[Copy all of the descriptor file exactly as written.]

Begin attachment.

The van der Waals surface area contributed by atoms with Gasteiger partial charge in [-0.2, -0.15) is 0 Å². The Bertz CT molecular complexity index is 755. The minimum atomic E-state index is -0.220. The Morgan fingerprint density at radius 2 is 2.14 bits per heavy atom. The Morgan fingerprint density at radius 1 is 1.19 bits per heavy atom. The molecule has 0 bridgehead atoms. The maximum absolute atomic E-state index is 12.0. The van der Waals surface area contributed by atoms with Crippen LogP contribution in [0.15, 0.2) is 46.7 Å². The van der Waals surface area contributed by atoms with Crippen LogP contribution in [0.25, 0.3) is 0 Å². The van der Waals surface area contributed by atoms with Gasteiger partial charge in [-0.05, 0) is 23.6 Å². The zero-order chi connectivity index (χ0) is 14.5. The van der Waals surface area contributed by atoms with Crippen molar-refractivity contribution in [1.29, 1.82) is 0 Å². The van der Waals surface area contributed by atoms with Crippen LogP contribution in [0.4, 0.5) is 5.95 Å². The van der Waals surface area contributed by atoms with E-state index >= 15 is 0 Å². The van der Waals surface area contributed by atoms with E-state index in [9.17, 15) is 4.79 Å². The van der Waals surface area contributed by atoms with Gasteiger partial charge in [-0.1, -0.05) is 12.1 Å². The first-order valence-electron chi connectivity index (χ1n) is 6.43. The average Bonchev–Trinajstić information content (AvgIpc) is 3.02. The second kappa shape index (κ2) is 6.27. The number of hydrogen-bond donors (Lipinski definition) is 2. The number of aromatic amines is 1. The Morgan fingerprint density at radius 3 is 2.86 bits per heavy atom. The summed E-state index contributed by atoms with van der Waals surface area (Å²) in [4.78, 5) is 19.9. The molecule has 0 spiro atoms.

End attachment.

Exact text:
The van der Waals surface area contributed by atoms with Gasteiger partial charge in [-0.2, -0.15) is 0 Å². The Bertz CT molecular complexity index is 755. The minimum atomic E-state index is -0.220. The Morgan fingerprint density at radius 2 is 2.14 bits per heavy atom. The Morgan fingerprint density at radius 1 is 1.19 bits per heavy atom. The molecule has 0 bridgehead atoms. The maximum absolute atomic E-state index is 12.0. The van der Waals surface area contributed by atoms with Crippen LogP contribution in [0.15, 0.2) is 46.7 Å². The van der Waals surface area contributed by atoms with Crippen LogP contribution in [0.25, 0.3) is 0 Å². The van der Waals surface area contributed by atoms with Gasteiger partial charge in [-0.05, 0) is 23.6 Å². The zero-order chi connectivity index (χ0) is 14.5. The van der Waals surface area contributed by atoms with Crippen molar-refractivity contribution in [1.29, 1.82) is 0 Å². The van der Waals surface area contributed by atoms with Crippen LogP contribution in [0.4, 0.5) is 5.95 Å². The van der Waals surface area contributed by atoms with E-state index >= 15 is 0 Å². The van der Waals surface area contributed by atoms with E-state index in [9.17, 15) is 4.79 Å². The van der Waals surface area contributed by atoms with Gasteiger partial charge in [-0.1, -0.05) is 12.1 Å². The first-order valence-electron chi connectivity index (χ1n) is 6.43. The average Bonchev–Trinajstić information content (AvgIpc) is 3.02. The second kappa shape index (κ2) is 6.27. The number of hydrogen-bond donors (Lipinski definition) is 2. The number of aromatic amines is 1. The Morgan fingerprint density at radius 3 is 2.86 bits per heavy atom. The summed E-state index contributed by atoms with van der Waals surface area (Å²) in [4.78, 5) is 19.9. The molecule has 0 spiro atoms.